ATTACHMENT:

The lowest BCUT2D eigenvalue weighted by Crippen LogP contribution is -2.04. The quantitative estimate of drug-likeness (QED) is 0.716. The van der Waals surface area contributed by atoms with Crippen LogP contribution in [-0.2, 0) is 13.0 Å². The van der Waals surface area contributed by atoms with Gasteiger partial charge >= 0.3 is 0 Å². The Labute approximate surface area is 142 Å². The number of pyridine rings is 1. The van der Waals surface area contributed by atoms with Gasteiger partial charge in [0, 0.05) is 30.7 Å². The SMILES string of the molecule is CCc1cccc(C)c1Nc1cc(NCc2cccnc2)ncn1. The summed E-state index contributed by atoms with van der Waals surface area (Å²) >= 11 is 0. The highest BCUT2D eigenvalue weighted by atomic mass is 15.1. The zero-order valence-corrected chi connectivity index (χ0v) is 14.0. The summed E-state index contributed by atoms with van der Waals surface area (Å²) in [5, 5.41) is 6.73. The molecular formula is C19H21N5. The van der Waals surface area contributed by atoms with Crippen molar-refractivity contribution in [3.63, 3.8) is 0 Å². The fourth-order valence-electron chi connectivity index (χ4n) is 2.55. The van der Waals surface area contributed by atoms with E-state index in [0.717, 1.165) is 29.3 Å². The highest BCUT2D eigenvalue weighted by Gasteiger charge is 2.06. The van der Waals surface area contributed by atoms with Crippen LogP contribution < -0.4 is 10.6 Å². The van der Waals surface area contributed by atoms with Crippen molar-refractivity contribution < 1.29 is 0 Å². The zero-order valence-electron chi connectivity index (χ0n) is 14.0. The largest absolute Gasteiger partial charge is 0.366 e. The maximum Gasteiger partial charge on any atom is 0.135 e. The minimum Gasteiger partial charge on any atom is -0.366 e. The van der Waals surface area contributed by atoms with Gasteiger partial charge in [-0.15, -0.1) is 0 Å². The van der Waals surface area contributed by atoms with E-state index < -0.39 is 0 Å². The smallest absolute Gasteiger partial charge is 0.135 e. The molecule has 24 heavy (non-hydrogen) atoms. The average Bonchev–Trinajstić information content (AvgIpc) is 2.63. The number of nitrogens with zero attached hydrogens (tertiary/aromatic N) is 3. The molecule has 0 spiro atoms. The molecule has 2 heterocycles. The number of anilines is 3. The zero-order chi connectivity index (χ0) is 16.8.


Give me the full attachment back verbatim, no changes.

The lowest BCUT2D eigenvalue weighted by Crippen LogP contribution is -2.04. The quantitative estimate of drug-likeness (QED) is 0.716. The van der Waals surface area contributed by atoms with Crippen LogP contribution in [-0.2, 0) is 13.0 Å². The van der Waals surface area contributed by atoms with Gasteiger partial charge >= 0.3 is 0 Å². The Labute approximate surface area is 142 Å². The number of pyridine rings is 1. The van der Waals surface area contributed by atoms with Gasteiger partial charge in [0, 0.05) is 30.7 Å². The SMILES string of the molecule is CCc1cccc(C)c1Nc1cc(NCc2cccnc2)ncn1. The summed E-state index contributed by atoms with van der Waals surface area (Å²) >= 11 is 0. The highest BCUT2D eigenvalue weighted by atomic mass is 15.1. The zero-order valence-corrected chi connectivity index (χ0v) is 14.0. The summed E-state index contributed by atoms with van der Waals surface area (Å²) in [5, 5.41) is 6.73. The molecular formula is C19H21N5. The van der Waals surface area contributed by atoms with Crippen molar-refractivity contribution in [3.63, 3.8) is 0 Å². The fourth-order valence-electron chi connectivity index (χ4n) is 2.55. The van der Waals surface area contributed by atoms with E-state index in [0.717, 1.165) is 29.3 Å². The highest BCUT2D eigenvalue weighted by Gasteiger charge is 2.06. The van der Waals surface area contributed by atoms with Crippen LogP contribution < -0.4 is 10.6 Å². The van der Waals surface area contributed by atoms with Crippen molar-refractivity contribution < 1.29 is 0 Å². The zero-order valence-electron chi connectivity index (χ0n) is 14.0. The largest absolute Gasteiger partial charge is 0.366 e. The maximum Gasteiger partial charge on any atom is 0.135 e. The minimum Gasteiger partial charge on any atom is -0.366 e. The van der Waals surface area contributed by atoms with Gasteiger partial charge in [-0.15, -0.1) is 0 Å². The van der Waals surface area contributed by atoms with E-state index < -0.39 is 0 Å². The smallest absolute Gasteiger partial charge is 0.135 e. The molecule has 24 heavy (non-hydrogen) atoms. The average Bonchev–Trinajstić information content (AvgIpc) is 2.63. The number of nitrogens with zero attached hydrogens (tertiary/aromatic N) is 3. The molecule has 0 spiro atoms. The molecule has 2 heterocycles. The number of anilines is 3. The zero-order chi connectivity index (χ0) is 16.8.